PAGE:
Myers v. Norman
MEMORANDUM OPINION: IT IS HEREBY ORDERED that Petitioner George Edward Myers' Petition for Writ of Habeas Corpus is DENIED. IT IS FURTHER ORDERED that the Court will not issue a certificate of appealability. A separate judgment in accordance with this Memorandum and Order is entered this same date. Signed by District Judge Rodney W. Sippel on 9/22/14. (JWD)
UNITED STATES DISTRICT COURT
EASTERN DISTRICT OF MISSOURI
GEORGE EDWARD MYERS,
Case No. 4:11 CV 65 RWS
Petitioner George Edward Myers seeks a writ of habeas corpus. In his Petition Myers
alleges five grounds for relief. I referred this matter to United States Magistrate Judge David D.
Noce for a report and recommendation on all dispositive matters pursuant to 28 U.S.C. § 636(b).
On April 14, 2014, Judge Noce filed his recommendation that Myers’ habeas petition should be
Myers timely filed objections to the Report and Recommendation. I have conducted a de
novo review of all matters relevant to the petition. I find that Judge Noce correctly analyzed
Myers’ grounds for relief and correctly applied the law in reaching his recommendation. After
careful consideration, I will adopt and sustain the thorough reasoning of Magistrate Judge Noce
and will deny Myers’ habeas petition.
Myers was found guilty by a jury of murder in the second degree and of distribution or
delivery of a controlled substance for providing and injecting Megan Williams with oxycodone,
causing her death. He was sentenced to life imprisonment for the murder conviction and a
concurrent sentence of life imprisonment without parole for distribution or delivery of a
controlled substance as a prior and persistent offender.
In his present habeas petition Myers asserts five grounds for relief. Those grounds are:
1) The trial court violated petitioner’s right to due process and confrontation by
admitting the testimony of Joseph Gercone that Megan Williams told him that
petitioner’s injection caused her pain and that petitioner had difficulty locating a
2) The trial court violated petitioner’s right to due process by sentencing him as a
persistent drug offender when petitioner had only one prior felony related to a
3) The post-conviction relief court violated petitioner’s right to due process by
denying his claim of actual innocence without an evidentiary hearing that would
have shown that Joe Gercone told Thomas Tobias and Leslie Daniely Moore that
Joe Gercone injected himself and Megan Williams in the early morning.
4) His trial counsel rendered constitutionally ineffective assistance by:
a. Failing to object to the verdict director for felony murder because it omitted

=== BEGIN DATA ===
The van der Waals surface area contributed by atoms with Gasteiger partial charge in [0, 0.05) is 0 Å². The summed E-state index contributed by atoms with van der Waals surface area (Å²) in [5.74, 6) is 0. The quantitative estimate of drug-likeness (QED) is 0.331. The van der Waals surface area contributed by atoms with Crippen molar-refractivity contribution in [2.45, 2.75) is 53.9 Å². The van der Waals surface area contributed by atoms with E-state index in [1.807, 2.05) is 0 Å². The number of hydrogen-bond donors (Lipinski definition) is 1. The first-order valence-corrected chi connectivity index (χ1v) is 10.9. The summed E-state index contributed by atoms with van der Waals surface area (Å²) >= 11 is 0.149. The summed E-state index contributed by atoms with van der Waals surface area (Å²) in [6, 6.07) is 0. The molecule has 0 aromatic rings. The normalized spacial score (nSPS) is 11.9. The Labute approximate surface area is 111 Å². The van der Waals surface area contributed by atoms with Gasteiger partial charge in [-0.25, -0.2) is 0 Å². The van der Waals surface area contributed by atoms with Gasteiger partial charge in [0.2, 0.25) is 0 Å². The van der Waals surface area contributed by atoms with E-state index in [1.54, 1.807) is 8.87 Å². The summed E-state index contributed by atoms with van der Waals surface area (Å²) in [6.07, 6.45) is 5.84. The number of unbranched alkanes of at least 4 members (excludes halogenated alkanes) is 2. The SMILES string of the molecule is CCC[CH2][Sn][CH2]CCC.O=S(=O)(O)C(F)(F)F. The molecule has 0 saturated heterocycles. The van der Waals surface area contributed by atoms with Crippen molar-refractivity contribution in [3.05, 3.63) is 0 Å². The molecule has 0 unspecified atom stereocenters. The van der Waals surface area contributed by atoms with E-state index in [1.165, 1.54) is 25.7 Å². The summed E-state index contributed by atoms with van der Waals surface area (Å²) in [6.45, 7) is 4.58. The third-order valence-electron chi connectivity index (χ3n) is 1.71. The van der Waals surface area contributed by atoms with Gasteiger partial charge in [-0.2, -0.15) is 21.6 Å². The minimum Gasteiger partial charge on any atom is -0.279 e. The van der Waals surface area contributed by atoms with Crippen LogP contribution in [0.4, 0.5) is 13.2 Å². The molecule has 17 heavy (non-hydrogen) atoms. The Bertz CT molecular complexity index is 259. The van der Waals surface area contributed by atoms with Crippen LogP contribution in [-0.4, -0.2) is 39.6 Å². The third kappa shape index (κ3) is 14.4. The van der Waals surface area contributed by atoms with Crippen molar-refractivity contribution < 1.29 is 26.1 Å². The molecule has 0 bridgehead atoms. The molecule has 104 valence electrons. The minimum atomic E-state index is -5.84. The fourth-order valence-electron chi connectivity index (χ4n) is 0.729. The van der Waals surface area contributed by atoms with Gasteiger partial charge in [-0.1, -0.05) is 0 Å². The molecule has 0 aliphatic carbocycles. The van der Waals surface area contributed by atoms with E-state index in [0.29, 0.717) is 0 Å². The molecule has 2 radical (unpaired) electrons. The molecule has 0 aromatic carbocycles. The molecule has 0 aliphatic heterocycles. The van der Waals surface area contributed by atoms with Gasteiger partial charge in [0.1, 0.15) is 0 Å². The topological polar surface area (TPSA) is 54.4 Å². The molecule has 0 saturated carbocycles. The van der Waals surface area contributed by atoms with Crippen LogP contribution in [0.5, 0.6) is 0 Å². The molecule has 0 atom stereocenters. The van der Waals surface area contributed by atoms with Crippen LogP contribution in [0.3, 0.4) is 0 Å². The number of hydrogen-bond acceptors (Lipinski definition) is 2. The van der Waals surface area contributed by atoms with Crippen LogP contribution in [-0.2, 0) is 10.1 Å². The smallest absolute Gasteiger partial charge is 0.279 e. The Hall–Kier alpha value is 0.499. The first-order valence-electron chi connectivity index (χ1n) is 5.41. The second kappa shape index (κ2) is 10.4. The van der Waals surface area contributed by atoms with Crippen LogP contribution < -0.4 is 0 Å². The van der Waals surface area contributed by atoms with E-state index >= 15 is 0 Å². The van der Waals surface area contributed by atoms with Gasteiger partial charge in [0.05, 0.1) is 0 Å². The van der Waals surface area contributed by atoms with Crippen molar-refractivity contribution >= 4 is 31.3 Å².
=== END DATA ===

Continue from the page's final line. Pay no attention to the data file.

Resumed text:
the requirement that the death occur “in the perpetration or attempted
perpetration” of a felony.
b. Failing to call Thomas Tobias as a witness at trial who would have testified
that Joseph Gercone injected Megan Williams in the early morning.
c. “Opening the door” and allowing the admission of the testimony of Joseph
Gercone that Megan Williams told him that petitioner’s injection caused her pain
and that petitioner had difficulty locating a vein.
d. Failing to object to the trial court’s consideration of petitioner’s refusal to
admit to the crime and refusal to assume responsibility.
5) His appellate counsel rendered constitutionally ineffective assistance by failing to
argue that the verdict director for felony murder was erroneous due to the
omission of the requirement that the death occur “in the perpetration or attempted
perpetration” of a felony.
In his report and recommendation, Judge Noce found that each of Myers’ grounds for
relief were either noncognizable in this habeas action (grounds 2 and 3) or were without merit
(grounds 1, 4, and 5). I have conducted a de novo review of Myers’ petition and find that Judge
Noce correctly concluded that grounds 2 and 3 are noncognizable and that grounds 1, 4, and 5
are without merit.
Myers’ Objections to the Magistrate Judge’s Report and Recommendation
In his objections to the report and recommendation, Myers largely restates arguments he
made in support of his habeas petition. To the extent that Myers’ objections duplicate the
arguments raised in his petition, I will overrule them for the reasons stated in the report and
Myers also asserts a new argument in his objections in support of his claim that the trial
court erred by sentencing him as a persistent drug offender (ground 2). Myers now argues that
sentencing him as a persistent drug offender violates the ex post facto clause of the United States